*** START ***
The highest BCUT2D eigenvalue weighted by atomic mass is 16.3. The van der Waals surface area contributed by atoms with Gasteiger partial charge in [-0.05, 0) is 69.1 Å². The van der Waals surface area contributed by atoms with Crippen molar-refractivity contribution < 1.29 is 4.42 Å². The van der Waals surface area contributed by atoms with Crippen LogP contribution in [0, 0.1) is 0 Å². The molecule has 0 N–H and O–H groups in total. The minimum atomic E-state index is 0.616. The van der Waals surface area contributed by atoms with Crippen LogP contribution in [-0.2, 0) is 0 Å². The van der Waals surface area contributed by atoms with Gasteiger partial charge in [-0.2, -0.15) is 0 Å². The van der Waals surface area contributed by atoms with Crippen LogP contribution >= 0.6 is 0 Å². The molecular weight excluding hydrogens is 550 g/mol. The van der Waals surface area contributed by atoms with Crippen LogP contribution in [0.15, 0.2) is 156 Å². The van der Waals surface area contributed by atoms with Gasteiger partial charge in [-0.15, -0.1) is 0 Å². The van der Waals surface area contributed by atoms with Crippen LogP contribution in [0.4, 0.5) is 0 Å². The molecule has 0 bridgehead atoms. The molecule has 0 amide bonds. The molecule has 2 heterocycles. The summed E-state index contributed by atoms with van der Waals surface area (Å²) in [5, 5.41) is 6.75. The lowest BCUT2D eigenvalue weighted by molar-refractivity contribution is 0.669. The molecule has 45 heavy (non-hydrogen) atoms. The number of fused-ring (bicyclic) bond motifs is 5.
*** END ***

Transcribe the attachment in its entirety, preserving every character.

The highest BCUT2D eigenvalue weighted by atomic mass is 16.3. The van der Waals surface area contributed by atoms with Gasteiger partial charge in [-0.05, 0) is 69.1 Å². The van der Waals surface area contributed by atoms with Crippen molar-refractivity contribution < 1.29 is 4.42 Å². The van der Waals surface area contributed by atoms with Crippen LogP contribution in [0, 0.1) is 0 Å². The molecule has 0 N–H and O–H groups in total. The minimum atomic E-state index is 0.616. The van der Waals surface area contributed by atoms with Crippen LogP contribution in [-0.2, 0) is 0 Å². The van der Waals surface area contributed by atoms with Gasteiger partial charge in [-0.2, -0.15) is 0 Å². The van der Waals surface area contributed by atoms with Crippen LogP contribution >= 0.6 is 0 Å². The molecular weight excluding hydrogens is 550 g/mol. The van der Waals surface area contributed by atoms with Crippen LogP contribution in [0.15, 0.2) is 156 Å². The van der Waals surface area contributed by atoms with Gasteiger partial charge in [-0.15, -0.1) is 0 Å². The van der Waals surface area contributed by atoms with Crippen LogP contribution in [0.4, 0.5) is 0 Å². The molecule has 0 bridgehead atoms. The molecule has 0 amide bonds. The molecule has 2 heterocycles. The summed E-state index contributed by atoms with van der Waals surface area (Å²) in [5, 5.41) is 6.75. The lowest BCUT2D eigenvalue weighted by molar-refractivity contribution is 0.669. The molecule has 45 heavy (non-hydrogen) atoms. The number of fused-ring (bicyclic) bond motifs is 5.